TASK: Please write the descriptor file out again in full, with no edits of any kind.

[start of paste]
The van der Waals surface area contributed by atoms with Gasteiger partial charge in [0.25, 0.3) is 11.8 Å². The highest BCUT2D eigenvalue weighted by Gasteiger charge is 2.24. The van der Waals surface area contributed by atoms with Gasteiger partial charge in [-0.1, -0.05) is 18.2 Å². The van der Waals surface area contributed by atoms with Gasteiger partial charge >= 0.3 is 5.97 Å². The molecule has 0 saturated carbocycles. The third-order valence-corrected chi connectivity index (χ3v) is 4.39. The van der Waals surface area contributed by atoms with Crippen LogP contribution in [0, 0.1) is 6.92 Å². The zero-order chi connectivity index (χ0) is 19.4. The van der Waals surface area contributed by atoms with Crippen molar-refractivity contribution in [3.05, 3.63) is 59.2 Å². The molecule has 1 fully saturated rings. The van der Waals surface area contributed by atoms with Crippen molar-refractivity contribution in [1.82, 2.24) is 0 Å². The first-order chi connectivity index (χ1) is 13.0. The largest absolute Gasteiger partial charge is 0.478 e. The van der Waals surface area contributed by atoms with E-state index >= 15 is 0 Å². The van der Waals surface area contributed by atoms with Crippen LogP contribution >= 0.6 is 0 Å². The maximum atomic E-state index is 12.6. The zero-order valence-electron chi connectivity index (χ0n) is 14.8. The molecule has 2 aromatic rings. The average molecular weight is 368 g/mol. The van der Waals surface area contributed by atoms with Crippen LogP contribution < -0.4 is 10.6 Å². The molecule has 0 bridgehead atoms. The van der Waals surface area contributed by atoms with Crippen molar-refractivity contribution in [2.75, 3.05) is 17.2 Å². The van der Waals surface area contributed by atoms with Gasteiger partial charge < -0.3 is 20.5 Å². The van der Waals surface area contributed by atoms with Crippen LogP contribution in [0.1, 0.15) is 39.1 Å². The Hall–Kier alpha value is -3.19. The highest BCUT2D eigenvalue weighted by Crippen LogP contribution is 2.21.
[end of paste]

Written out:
The van der Waals surface area contributed by atoms with Gasteiger partial charge in [0.25, 0.3) is 11.8 Å². The highest BCUT2D eigenvalue weighted by Gasteiger charge is 2.24. The van der Waals surface area contributed by atoms with Gasteiger partial charge in [-0.1, -0.05) is 18.2 Å². The van der Waals surface area contributed by atoms with Gasteiger partial charge >= 0.3 is 5.97 Å². The molecule has 0 saturated carbocycles. The third-order valence-corrected chi connectivity index (χ3v) is 4.39. The van der Waals surface area contributed by atoms with Crippen LogP contribution in [0, 0.1) is 6.92 Å². The zero-order chi connectivity index (χ0) is 19.4. The van der Waals surface area contributed by atoms with Crippen molar-refractivity contribution in [3.05, 3.63) is 59.2 Å². The molecule has 1 fully saturated rings. The van der Waals surface area contributed by atoms with Crippen molar-refractivity contribution in [1.82, 2.24) is 0 Å². The first-order chi connectivity index (χ1) is 13.0. The largest absolute Gasteiger partial charge is 0.478 e. The van der Waals surface area contributed by atoms with E-state index >= 15 is 0 Å². The van der Waals surface area contributed by atoms with Crippen LogP contribution >= 0.6 is 0 Å². The maximum atomic E-state index is 12.6. The zero-order valence-electron chi connectivity index (χ0n) is 14.8. The molecule has 2 aromatic rings. The average molecular weight is 368 g/mol. The van der Waals surface area contributed by atoms with Crippen LogP contribution < -0.4 is 10.6 Å². The molecule has 0 bridgehead atoms. The van der Waals surface area contributed by atoms with Crippen molar-refractivity contribution in [2.75, 3.05) is 17.2 Å². The van der Waals surface area contributed by atoms with Gasteiger partial charge < -0.3 is 20.5 Å². The van der Waals surface area contributed by atoms with Crippen LogP contribution in [0.1, 0.15) is 39.1 Å². The Hall–Kier alpha value is -3.19. The highest BCUT2D eigenvalue weighted by Crippen LogP contribution is 2.21.